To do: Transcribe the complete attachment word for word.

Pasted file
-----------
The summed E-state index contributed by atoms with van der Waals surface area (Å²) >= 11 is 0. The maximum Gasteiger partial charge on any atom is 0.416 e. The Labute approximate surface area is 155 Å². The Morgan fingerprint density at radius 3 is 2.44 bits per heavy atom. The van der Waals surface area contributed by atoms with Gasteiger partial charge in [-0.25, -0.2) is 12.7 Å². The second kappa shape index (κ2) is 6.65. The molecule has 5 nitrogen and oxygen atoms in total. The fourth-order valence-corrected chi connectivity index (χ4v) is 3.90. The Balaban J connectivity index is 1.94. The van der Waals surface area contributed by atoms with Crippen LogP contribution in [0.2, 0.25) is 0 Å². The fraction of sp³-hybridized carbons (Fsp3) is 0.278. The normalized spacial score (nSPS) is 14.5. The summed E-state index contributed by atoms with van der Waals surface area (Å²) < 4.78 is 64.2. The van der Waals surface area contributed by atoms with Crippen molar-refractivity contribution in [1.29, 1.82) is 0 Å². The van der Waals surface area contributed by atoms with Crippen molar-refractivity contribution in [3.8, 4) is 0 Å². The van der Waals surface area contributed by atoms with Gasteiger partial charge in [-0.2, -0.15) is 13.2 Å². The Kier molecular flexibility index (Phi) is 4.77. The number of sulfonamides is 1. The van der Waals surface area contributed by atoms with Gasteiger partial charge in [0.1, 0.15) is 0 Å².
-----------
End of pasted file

The summed E-state index contributed by atoms with van der Waals surface area (Å²) >= 11 is 0. The maximum Gasteiger partial charge on any atom is 0.416 e. The Labute approximate surface area is 155 Å². The Morgan fingerprint density at radius 3 is 2.44 bits per heavy atom. The van der Waals surface area contributed by atoms with Gasteiger partial charge in [-0.25, -0.2) is 12.7 Å². The second kappa shape index (κ2) is 6.65. The molecule has 5 nitrogen and oxygen atoms in total. The fourth-order valence-corrected chi connectivity index (χ4v) is 3.90. The Balaban J connectivity index is 1.94. The van der Waals surface area contributed by atoms with Crippen LogP contribution in [0.2, 0.25) is 0 Å². The fraction of sp³-hybridized carbons (Fsp3) is 0.278. The normalized spacial score (nSPS) is 14.5. The summed E-state index contributed by atoms with van der Waals surface area (Å²) < 4.78 is 64.2. The van der Waals surface area contributed by atoms with Crippen molar-refractivity contribution in [1.29, 1.82) is 0 Å². The van der Waals surface area contributed by atoms with Crippen molar-refractivity contribution in [3.8, 4) is 0 Å². The van der Waals surface area contributed by atoms with Gasteiger partial charge in [-0.2, -0.15) is 13.2 Å². The Kier molecular flexibility index (Phi) is 4.77. The number of sulfonamides is 1. The van der Waals surface area contributed by atoms with Gasteiger partial charge in [0.1, 0.15) is 0 Å².